Jack Osbourne's Multiple Sclerosis Diagnosis: What Does It Mean?

Experts say that Osbourne has a promising range of treatment options.

A few tell-tale signs are what clued Jack Osbourne into the fact that something was seriously wrong with his health. The son of hard rock icon Ozzy and "America's Got Talent" judge Sharon Osbourne revealed earlier this week that he has been diagnosed with multiple sclerosis
 earlier this spring.

According to the "Today Show," Osbourne, 26, decided to visit a doctor when he noticed tingling in his extremities and suffered a 60 percent loss of vision in one eye.

MS is an autoimmune disease that attacks the central nervous system and which currently has no cure, but is very treatable. It causes inflammation in the brain and spinal cord resulting in the loss of myelin, the insulation around nerves. Among the symptoms are: loss of vision, numbness, tingling, excessive fatigue and weakness. The effects can range from mild to debilitating, but experts said that with the right mix of medications and doctors Osbourne has a good chance at leading a fulfilling life.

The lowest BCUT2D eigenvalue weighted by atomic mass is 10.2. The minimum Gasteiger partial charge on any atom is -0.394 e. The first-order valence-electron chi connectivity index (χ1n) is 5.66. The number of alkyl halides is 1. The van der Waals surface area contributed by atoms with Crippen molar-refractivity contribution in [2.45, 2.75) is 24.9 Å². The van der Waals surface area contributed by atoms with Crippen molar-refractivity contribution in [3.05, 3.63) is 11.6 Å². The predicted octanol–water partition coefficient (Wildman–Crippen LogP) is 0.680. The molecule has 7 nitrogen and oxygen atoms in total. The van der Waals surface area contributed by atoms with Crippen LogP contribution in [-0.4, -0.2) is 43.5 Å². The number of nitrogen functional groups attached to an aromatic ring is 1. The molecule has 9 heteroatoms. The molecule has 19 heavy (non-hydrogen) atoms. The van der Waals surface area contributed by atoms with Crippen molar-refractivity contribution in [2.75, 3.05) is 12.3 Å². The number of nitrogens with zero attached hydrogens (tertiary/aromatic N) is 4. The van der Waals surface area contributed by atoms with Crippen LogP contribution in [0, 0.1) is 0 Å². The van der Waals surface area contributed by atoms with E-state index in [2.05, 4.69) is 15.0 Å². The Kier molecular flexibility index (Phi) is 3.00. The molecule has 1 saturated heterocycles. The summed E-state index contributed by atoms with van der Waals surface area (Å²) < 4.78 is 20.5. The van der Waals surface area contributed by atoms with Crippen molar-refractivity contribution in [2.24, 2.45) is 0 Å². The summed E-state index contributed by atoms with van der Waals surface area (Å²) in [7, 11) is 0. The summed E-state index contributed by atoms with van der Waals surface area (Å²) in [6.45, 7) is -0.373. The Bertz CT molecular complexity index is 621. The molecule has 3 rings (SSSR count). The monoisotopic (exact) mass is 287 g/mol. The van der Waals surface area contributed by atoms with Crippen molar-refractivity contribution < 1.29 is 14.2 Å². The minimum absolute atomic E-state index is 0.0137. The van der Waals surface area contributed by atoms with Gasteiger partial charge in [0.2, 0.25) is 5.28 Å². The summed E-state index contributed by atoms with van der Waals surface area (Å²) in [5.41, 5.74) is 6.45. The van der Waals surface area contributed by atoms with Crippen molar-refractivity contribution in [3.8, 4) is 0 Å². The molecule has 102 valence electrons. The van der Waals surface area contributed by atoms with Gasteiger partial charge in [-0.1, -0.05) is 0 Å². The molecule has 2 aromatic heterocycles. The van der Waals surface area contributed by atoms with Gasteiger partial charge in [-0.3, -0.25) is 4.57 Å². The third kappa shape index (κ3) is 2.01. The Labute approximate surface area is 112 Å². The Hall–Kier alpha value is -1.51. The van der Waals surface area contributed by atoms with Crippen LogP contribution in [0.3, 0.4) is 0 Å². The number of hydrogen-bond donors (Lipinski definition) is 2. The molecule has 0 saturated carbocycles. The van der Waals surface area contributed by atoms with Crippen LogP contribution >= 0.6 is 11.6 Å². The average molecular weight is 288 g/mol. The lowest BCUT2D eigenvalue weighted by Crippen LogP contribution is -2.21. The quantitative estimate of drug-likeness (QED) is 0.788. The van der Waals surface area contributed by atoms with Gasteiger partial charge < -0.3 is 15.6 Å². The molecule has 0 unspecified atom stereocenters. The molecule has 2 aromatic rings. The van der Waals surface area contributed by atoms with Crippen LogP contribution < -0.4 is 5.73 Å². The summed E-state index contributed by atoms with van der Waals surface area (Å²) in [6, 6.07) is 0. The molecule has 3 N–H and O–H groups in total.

"The prognosis now is better than it's ever been," neurologist Dr. David Snyder, director of the Multiple Sclerosis Center at New York Hospital Queens told the morning show. "We have treatments we just never had before."

The disease can affect any organ system in the body, according to NBC chief medical editor Dr. Nancy Snyderman. "Every nerve has insulation around it and MS attacks that insulation so that the electrical impulses from the brain to tips of fingers and toes don't work as well," she said. The key for Osbourne is keeping in tune with any changes to his body and getting on the right mix of medicines to help slow down the progress of flare-ups.

"Now somebody on medication, treated early, we're very hopefully we're interrupting the natural course of the disease," Snyder said. "Patients are leading full lives, with families, jobs and travel."

While some people have not responded well to treatments, he said a large number do and lead full, if slightly modified, lives that may require a cane or other precautions. Around 400,000 people in the U.S. have MS, with 200 new cases diagnosed each week. Like other autoimmune diseases, MS affects more women than men, affecting females two to three times more than men.

Osbourne is right in peak age range in which most cases are diagnosed (late teens, 20s and 30s), which is why his revelation is not a surprise to experts. Snyder said that given Osbourne's age, his prognosis is relatively bright.